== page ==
15 Figure 4: Natural Gas fueling stations by state. AFDC.
16 Research shows the cost of diesel fuel is projected to increase at a linear rate of 5.6% per year Increase in natural gas = 1.6% per year Figure 5: EIA Fuel Price Projections. Source: EIA.
18 Natural gas price depends upon: Cost of production Demand for natural gas 87% domestically produced
19 Reduced greenhouse gas and particulate matter emissions Reduced long term operating costs Domestically produced Higher compression ratios Natural Gas Advantages
20 Things to Consider Limited vehicle availability and initial cost Shorter driving range Limited public fueling stations
21 Performance Conversions have similar performance May sacrifice some power Dedicated and purposed built may have better performance Can utilize higher compression ratio for increased engine efficiency Natural Gas Performance and Safety
22 Natural Gas Performance Summary Similar vehicle performance High octane rating Cleaner exhaust emissions Fuel tank size can be large Limited vehicle fueling stations
23 Safety NGVs have excellent safety record: Integrity of the NGVs fuel storage and delivery system Properties of the fuel itself Natural gas is highly flammable Excellent for combustion Should be handled with same care given to other combustible fuels
24 Safety Natural gas cylinders are much thicker and stronger than gasoline or diesel tanks The National Fire Protection Agency (NFPA) and U.S. DOT identify hazards with diamond placards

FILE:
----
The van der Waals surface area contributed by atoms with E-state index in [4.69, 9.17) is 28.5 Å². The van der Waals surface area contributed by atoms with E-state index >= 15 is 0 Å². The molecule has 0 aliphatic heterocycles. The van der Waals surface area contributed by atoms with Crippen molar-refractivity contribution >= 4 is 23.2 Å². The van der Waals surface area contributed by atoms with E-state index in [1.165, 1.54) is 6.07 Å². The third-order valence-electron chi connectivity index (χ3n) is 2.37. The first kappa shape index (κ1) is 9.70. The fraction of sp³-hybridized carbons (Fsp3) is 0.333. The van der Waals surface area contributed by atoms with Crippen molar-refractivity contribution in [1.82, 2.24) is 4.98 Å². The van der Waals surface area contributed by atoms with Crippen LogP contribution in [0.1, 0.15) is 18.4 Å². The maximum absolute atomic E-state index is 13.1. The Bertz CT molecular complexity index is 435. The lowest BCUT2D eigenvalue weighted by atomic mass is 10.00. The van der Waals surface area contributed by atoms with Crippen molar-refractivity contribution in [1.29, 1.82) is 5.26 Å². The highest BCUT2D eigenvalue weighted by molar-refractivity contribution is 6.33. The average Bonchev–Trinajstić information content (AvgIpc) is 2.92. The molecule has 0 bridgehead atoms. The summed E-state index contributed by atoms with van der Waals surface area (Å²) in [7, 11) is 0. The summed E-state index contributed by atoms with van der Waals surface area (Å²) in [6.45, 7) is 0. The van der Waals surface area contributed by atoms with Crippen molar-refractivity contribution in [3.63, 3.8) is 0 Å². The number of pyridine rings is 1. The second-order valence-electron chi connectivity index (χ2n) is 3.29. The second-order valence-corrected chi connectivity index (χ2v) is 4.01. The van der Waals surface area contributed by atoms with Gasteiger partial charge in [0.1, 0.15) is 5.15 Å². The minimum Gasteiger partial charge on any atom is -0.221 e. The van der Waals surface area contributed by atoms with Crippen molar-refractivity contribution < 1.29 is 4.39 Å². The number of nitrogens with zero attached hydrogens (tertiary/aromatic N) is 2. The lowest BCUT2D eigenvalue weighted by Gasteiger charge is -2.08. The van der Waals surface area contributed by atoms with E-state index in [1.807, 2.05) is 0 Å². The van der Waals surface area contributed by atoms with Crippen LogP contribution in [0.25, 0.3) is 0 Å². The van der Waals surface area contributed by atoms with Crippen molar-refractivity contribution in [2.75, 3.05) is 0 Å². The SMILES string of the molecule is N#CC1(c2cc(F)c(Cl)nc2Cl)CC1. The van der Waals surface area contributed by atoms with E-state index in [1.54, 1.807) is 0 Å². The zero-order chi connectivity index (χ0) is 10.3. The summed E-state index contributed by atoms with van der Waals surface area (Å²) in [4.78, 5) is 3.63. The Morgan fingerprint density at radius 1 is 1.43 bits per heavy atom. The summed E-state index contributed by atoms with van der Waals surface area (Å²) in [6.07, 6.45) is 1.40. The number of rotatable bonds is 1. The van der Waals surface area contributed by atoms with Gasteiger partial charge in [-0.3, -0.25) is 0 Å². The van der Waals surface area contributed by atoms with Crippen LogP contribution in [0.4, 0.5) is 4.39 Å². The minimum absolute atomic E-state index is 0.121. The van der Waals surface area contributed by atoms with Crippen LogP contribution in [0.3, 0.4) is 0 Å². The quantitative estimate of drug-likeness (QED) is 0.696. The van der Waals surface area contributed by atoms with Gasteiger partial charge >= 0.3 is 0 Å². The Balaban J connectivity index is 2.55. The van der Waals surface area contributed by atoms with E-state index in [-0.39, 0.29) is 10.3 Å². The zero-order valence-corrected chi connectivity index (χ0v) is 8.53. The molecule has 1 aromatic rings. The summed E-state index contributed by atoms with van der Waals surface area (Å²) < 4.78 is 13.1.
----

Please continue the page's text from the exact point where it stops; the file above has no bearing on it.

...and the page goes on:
25 Tanks CNG Produced to meet reliability and performance standards 3 year or 36,000 mile tank inspections LNG Visual inspection for corrosion Label Figure 7: Example of LNG tank label. Source: NAFTC.
26 NFPA Placards and Specifications Four colored diamonds within outer diamond Inner diamonds dictate health, fire, reactivity, and other hazard information Different diamonds for different substances Figure 8 (left): NFPA hazard placard for CNG. Source: NFPA. Figure 9 (right): NFPA 704 hazard placard for LNG. Source: NFPA.
27 U.S. DOT Placards and Specifications Help identify what fuel is being transported Different placards for different forms of fuel Proper officials should be contacted to ensure correct placards are displayed Figure 10 (left): CNG transport placard for UN 1971. Source: U.S. DOT. Figure 11: LNG transport placard UN 1972. Source: U.S. DOT.
28 Natural Gas Safety Summary NGVs must meet stringent safety codes Safe and durable storage tanks Tank inspections Exposure causes minimal injury
29 1.True or False: The price of natural gas based on a gasoline gallon equivalent is typically lower than gasoline. 2. What are the two forms of natural gas storage? 3.True or False: Fueling stations for natural gas are located in nearly all locations of conventional fuel stations. 4. Natural gas engines can utilize higher __________ due to its higher ___________ rating. 5.True or False: Natural gas vehicles require periodic fuel tank inspections. Test Your Knowledge